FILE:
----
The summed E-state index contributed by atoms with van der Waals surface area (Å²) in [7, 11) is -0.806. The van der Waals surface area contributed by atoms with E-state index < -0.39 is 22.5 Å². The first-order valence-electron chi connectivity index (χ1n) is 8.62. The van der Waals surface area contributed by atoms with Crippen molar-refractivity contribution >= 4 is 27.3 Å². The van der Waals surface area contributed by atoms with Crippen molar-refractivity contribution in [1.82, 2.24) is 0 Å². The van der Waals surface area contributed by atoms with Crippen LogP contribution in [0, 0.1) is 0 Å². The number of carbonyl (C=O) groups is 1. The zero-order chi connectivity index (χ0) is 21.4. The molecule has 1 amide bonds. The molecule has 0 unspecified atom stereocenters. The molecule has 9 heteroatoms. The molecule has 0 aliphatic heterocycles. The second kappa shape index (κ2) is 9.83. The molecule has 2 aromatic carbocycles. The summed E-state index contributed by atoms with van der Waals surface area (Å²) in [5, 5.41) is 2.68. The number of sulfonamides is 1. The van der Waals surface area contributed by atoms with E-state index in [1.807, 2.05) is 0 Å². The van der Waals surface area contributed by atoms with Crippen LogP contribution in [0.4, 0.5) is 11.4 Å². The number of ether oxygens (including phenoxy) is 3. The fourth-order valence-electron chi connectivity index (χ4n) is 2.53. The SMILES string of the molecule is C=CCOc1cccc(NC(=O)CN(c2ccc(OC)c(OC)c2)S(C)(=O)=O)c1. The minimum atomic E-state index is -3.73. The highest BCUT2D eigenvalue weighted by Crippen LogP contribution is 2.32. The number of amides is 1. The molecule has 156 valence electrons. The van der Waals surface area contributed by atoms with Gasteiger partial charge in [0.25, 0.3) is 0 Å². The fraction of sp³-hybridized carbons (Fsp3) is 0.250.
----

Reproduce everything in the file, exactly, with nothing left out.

The summed E-state index contributed by atoms with van der Waals surface area (Å²) in [7, 11) is -0.806. The van der Waals surface area contributed by atoms with E-state index < -0.39 is 22.5 Å². The first-order valence-electron chi connectivity index (χ1n) is 8.62. The van der Waals surface area contributed by atoms with Crippen molar-refractivity contribution >= 4 is 27.3 Å². The van der Waals surface area contributed by atoms with Crippen molar-refractivity contribution in [1.82, 2.24) is 0 Å². The van der Waals surface area contributed by atoms with Crippen LogP contribution in [0, 0.1) is 0 Å². The number of carbonyl (C=O) groups is 1. The zero-order chi connectivity index (χ0) is 21.4. The molecule has 1 amide bonds. The molecule has 0 unspecified atom stereocenters. The molecule has 9 heteroatoms. The molecule has 0 aliphatic heterocycles. The second kappa shape index (κ2) is 9.83. The molecule has 2 aromatic carbocycles. The summed E-state index contributed by atoms with van der Waals surface area (Å²) in [5, 5.41) is 2.68. The number of sulfonamides is 1. The van der Waals surface area contributed by atoms with E-state index in [1.807, 2.05) is 0 Å². The van der Waals surface area contributed by atoms with Crippen LogP contribution in [0.4, 0.5) is 11.4 Å². The number of ether oxygens (including phenoxy) is 3. The fourth-order valence-electron chi connectivity index (χ4n) is 2.53. The SMILES string of the molecule is C=CCOc1cccc(NC(=O)CN(c2ccc(OC)c(OC)c2)S(C)(=O)=O)c1. The minimum atomic E-state index is -3.73. The highest BCUT2D eigenvalue weighted by Crippen LogP contribution is 2.32. The number of amides is 1. The molecule has 156 valence electrons. The van der Waals surface area contributed by atoms with Gasteiger partial charge in [0.25, 0.3) is 0 Å². The fraction of sp³-hybridized carbons (Fsp3) is 0.250.